Pinpointing Herniated Discs
A common source of lower back and neck pain, herniated discs can cause very little discomfort or trigger debilitating pain. One of the spongy discs cushioning the spine may become “herniated” when inner disc material (the center nucleus) pushes through the harder outer portion of the disc. It becomes a source of pain when nearby nerve roots are compressed. For many patients, the pain either goes away completely with non-surgical remedies or becomes manageable after an appropriate treatment.
Possible Causes of Disc Herniation
A disc may become herniated from an injury involving a hard hit to the spine. Repetitive motions, such as those required for some sports activities, can weaken discs. Conditions like osteoporosis may cause a spinal joint to fracture enough so that a disc slips out of place and becomes damaged. Additional risk factors for disc herniation include smoking and improper lifting.
Symptoms Triggered by Herniated Discs
Some people have no pain at all from a herniated disc. When pain does occur, it means a nerve root is being compressed in some way. Discomfort may be felt in the affected area of the neck or back, although pain from a herniated disc is often experienced elsewhere (radiculopathy). Frequently reported symptoms include:
- Weakness in legs, arms, or shoulders
- A “pins and needles” or tingling sensation
- Burning sensations in the neck, arm, or shoulders
- Pain associated with sitting or movement in the thighs, buttocks, or hips
Diagnosis and Treatment of Herniated Discs
Diagnosis of pain related to a herniated disc is often a combination of a patient’s medical history and reported symptoms along with image tests that confirm the location of the problem disc. The standard treatment for herniated discs often involves conservative (non-surgical) remedies, with typical recommendations including:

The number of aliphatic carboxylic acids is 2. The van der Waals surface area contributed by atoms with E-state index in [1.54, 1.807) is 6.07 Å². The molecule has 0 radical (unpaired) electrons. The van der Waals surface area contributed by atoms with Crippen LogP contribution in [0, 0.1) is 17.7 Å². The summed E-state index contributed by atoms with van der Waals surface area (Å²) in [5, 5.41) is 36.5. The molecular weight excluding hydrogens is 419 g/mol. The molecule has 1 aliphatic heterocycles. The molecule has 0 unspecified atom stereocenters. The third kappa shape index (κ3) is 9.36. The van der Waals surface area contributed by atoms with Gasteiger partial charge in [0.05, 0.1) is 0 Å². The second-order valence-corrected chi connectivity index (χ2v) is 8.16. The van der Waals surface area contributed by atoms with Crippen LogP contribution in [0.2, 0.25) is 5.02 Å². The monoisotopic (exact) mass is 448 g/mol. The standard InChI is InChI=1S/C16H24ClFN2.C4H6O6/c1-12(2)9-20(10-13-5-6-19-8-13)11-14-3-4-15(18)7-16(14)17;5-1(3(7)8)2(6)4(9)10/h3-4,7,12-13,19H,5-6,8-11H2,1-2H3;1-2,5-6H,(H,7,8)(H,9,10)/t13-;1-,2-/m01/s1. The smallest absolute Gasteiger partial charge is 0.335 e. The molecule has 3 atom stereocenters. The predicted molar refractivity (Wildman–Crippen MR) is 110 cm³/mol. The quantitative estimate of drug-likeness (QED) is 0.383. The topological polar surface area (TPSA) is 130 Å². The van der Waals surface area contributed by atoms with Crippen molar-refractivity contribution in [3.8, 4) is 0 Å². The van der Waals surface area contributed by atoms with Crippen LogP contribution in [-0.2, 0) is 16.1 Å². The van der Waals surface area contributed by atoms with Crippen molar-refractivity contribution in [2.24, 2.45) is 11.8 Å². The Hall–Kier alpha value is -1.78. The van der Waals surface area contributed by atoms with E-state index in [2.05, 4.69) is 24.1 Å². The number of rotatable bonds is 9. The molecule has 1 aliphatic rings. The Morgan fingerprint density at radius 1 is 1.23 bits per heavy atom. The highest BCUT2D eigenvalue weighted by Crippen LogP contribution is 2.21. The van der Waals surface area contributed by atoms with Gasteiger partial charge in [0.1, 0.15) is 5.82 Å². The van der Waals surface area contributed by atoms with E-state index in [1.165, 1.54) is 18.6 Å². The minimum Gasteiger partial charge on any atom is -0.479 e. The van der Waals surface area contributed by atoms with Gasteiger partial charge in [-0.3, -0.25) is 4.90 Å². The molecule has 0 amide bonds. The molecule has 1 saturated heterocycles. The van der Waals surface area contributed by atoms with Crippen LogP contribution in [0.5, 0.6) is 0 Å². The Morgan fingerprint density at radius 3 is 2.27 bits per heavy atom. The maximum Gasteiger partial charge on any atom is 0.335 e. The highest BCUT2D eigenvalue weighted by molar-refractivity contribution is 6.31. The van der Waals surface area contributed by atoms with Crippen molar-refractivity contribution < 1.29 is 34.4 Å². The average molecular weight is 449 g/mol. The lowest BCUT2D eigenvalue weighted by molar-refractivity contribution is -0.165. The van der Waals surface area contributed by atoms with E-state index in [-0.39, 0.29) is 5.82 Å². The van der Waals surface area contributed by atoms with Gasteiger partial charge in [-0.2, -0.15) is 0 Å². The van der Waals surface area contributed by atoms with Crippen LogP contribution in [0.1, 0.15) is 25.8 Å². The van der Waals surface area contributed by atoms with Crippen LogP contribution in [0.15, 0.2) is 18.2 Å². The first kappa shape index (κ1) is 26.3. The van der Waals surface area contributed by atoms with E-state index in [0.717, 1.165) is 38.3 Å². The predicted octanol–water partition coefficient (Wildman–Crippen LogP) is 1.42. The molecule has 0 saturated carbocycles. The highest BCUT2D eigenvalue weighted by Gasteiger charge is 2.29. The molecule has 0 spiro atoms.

- Anti-inflammatory drugs, muscle relaxants, or pain medications
- Exercises to strengthen supporting back or neck muscles
- Heat or ice applications
- Non-surgical spinal decompression
Surgical Options for Relief
Surgery to relieve herniated disc pain often involves some type of decompression surgery. A discectomy may be performed if all or part of the disc needs to be removed. If the spine becomes unstable, a fusion may be performed. Artificial disc replacement is another option.
It’s estimated that nearly 9 million patients a year report herniated disc pain, although this number may be even higher since disc problems can be a secondary source of discomfort. Just because a patient is referred to an orthopedic surgeon doesn’t mean surgery is the only option left. In many cases, a referral is made so an accurate diagnosis of the source of a patient’s back or neck pain can be determined.